PS12InstitutionsandWar2008class

PS12InstitutionsandWar2008class - War and Peace...

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War and Peace International Institutions and War
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The Puzzle In a well-governed country, the police prevent and punish acts of violence between individuals. In the international system, efforts to prevent or punish acts of violence between states are inconsistent and often ineffective. Where are the police in international politics? Or, how do international institutions affect the prospects for peace and war?
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Anarchy In the international system, there is no single political authority higher than the state. In other words, the system is characterized by anarchy. In anarchy, states are dependent upon self- help. In short, there are no “police.” Nonetheless, states do cooperate and build institutions that affect their security and the prospects for war and peace.
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Alliances Alliances are institutions that facilitate military cooperation. Offensive alliances (e.g., agreement between Germany and Soviet Union in 1939 to dismember Poland; “coalition of the willing” in Iraq in 2003) Defensive alliances (e.g., alliance between Britain, France, and Poland, NATO) What do (defensive) alliances do? augment the power of member states, deterring challenges increase the costs of war (typically), expanding the bargaining range create new information asymmetries, leading to new bargaining failures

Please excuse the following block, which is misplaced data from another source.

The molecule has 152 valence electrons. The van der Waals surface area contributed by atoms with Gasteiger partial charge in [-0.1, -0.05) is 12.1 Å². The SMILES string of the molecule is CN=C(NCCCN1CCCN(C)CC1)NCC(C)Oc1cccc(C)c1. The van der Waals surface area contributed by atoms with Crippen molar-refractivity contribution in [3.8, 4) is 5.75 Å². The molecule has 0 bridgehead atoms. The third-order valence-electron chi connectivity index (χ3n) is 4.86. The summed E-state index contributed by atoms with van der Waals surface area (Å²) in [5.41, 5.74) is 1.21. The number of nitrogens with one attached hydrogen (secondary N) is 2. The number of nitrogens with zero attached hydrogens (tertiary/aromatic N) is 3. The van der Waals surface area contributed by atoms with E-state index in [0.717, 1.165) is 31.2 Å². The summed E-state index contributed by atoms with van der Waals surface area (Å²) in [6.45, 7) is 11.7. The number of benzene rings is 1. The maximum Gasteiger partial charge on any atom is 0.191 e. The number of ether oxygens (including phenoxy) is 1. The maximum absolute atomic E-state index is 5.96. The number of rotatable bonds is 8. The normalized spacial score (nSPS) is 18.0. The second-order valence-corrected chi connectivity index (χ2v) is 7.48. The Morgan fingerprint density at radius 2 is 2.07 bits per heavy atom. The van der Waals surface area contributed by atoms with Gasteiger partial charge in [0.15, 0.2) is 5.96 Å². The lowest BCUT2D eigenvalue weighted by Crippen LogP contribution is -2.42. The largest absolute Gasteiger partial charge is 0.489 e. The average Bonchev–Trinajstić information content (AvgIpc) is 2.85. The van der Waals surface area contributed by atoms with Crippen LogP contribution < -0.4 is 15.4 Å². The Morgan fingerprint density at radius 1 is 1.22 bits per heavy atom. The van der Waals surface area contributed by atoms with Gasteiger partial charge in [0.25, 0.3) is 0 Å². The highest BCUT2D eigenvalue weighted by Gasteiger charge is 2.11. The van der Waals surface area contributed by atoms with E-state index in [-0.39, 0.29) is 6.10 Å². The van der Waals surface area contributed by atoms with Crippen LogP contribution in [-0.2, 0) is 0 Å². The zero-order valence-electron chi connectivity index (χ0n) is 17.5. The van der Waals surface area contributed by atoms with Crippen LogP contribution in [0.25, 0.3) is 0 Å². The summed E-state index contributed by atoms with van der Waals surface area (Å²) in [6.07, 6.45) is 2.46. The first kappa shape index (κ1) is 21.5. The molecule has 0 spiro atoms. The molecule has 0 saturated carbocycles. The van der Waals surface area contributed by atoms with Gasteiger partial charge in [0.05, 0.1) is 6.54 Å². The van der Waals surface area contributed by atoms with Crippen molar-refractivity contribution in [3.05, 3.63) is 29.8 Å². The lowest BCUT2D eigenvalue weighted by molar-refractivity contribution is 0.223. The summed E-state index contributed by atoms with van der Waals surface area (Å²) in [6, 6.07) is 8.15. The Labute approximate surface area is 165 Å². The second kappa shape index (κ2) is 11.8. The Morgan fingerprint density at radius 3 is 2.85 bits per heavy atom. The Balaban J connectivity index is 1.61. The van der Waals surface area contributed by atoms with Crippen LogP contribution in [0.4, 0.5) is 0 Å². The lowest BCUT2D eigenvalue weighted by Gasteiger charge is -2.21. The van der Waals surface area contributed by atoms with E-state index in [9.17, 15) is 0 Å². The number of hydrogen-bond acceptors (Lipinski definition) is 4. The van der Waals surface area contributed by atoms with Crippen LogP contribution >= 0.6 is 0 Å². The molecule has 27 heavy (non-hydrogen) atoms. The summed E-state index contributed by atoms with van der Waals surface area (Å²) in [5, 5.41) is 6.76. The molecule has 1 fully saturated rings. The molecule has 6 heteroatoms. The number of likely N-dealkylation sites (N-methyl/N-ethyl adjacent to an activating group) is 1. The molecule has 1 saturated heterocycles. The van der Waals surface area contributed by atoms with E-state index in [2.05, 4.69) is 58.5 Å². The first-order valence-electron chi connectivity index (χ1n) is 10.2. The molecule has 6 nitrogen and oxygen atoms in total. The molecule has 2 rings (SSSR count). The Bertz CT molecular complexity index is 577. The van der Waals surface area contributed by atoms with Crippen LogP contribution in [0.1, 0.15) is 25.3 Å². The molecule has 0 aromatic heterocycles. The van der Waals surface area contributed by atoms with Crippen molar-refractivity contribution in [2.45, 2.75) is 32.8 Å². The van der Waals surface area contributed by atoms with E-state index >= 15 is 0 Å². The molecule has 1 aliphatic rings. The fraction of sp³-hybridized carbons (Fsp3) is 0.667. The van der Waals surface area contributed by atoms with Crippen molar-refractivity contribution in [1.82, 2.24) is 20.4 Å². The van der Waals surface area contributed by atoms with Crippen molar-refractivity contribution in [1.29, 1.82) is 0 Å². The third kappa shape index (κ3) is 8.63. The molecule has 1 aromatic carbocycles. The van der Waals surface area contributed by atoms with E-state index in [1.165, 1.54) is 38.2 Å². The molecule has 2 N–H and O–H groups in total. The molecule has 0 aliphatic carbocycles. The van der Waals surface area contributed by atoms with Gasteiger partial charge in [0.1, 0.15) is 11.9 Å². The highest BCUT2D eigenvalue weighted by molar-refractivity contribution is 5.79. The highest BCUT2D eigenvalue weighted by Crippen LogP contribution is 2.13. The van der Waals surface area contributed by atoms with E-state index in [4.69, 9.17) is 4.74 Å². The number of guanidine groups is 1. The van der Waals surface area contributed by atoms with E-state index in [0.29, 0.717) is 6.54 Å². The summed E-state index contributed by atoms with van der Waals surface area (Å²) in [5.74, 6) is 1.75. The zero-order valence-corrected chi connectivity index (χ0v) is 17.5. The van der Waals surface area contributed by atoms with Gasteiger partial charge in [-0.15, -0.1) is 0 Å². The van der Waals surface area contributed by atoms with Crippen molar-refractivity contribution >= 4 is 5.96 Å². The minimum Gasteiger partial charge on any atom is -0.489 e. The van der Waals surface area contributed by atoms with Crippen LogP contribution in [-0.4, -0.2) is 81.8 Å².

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Bargaining Between Two States A’s ideal point B’s ideal point p p+b p-a Bargaining range: deals that both prefer to war p = probability of victory; a and b = costs of war; q = status quo If q in this range, A has incentive to challenge If q in this range, neither has incentive to challenge If q in this range, B has incentive to challenge
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PS12InstitutionsandWar2008class - War and Peace...

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